I apologize. I totally screwed up in my blog post Dyeing Mohair and Tying the Glenlivet Salmon Fly. I misinterpreted/misunderstood Bob Warren's comments to me about the fly prior to writing that post and want to set the record straight. Here are the facts and the real Glenlivet (not my best tie; problems with trembling hands): Bob designed the fly for his wife, Linda, soon after she took up salmon fishing. She was doing well with his Cutty Sark, but he felt she should have her own fly, named, like the Cutty is after his favorite scotch, the Glenlivet, her favorite scotch. The real Glenlivet:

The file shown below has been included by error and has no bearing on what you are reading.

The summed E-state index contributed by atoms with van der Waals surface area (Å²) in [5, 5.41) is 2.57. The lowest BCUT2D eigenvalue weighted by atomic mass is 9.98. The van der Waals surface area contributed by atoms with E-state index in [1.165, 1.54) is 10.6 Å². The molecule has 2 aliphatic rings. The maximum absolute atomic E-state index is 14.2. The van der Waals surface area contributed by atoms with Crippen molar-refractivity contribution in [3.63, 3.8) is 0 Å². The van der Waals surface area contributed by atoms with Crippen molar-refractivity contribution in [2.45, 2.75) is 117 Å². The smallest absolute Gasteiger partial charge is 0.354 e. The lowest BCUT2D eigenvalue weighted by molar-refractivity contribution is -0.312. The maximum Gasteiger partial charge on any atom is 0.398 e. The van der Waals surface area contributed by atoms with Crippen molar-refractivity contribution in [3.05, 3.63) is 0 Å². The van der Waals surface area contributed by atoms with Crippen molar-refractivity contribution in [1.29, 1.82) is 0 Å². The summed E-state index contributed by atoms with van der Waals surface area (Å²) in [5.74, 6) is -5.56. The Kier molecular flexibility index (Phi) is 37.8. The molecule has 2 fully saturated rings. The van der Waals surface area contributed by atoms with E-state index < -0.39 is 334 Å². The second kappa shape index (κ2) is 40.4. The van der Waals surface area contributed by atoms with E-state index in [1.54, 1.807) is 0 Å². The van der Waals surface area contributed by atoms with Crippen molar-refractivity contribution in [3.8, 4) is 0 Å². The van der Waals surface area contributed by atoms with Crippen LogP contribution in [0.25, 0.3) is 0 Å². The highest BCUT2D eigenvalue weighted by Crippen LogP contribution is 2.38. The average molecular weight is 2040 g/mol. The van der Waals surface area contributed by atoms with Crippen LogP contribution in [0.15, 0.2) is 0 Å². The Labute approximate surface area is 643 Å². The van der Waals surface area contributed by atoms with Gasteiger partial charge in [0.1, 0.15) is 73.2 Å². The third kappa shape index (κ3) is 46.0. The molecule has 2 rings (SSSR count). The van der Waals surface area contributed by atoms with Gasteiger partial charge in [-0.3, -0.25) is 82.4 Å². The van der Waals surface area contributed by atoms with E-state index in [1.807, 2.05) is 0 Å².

Tag: Oval Copper Tinsel
Butt: Chartreuse Gordon Griffiths floss
Tail: Red Golden Pheasant Breast feather
Body: Mohair dyed emerald green
Rib: Oval Copper tinsel
Throat: Black hen
Wing: Wood duck flank feather (tented)
A bottle of Glenlivet bears a striking resemblance, eh?
Well, we know its not a Glenlivet. I described it to Bob over the phone and all he could figure was that it is some simplified Balmoral that he was experimenting with. The body would certainly lead one to think so. It's such a pretty fly that I tied a batch of them before my hands went south (saw neurologist the other day; it's Essential Tremor. He gave me a drug for it. Hope it works)
Anyway, just wanted to set the record straight. The history of flies is murky enough without me muddying things up further. Now, I better go and re-work that other blog post.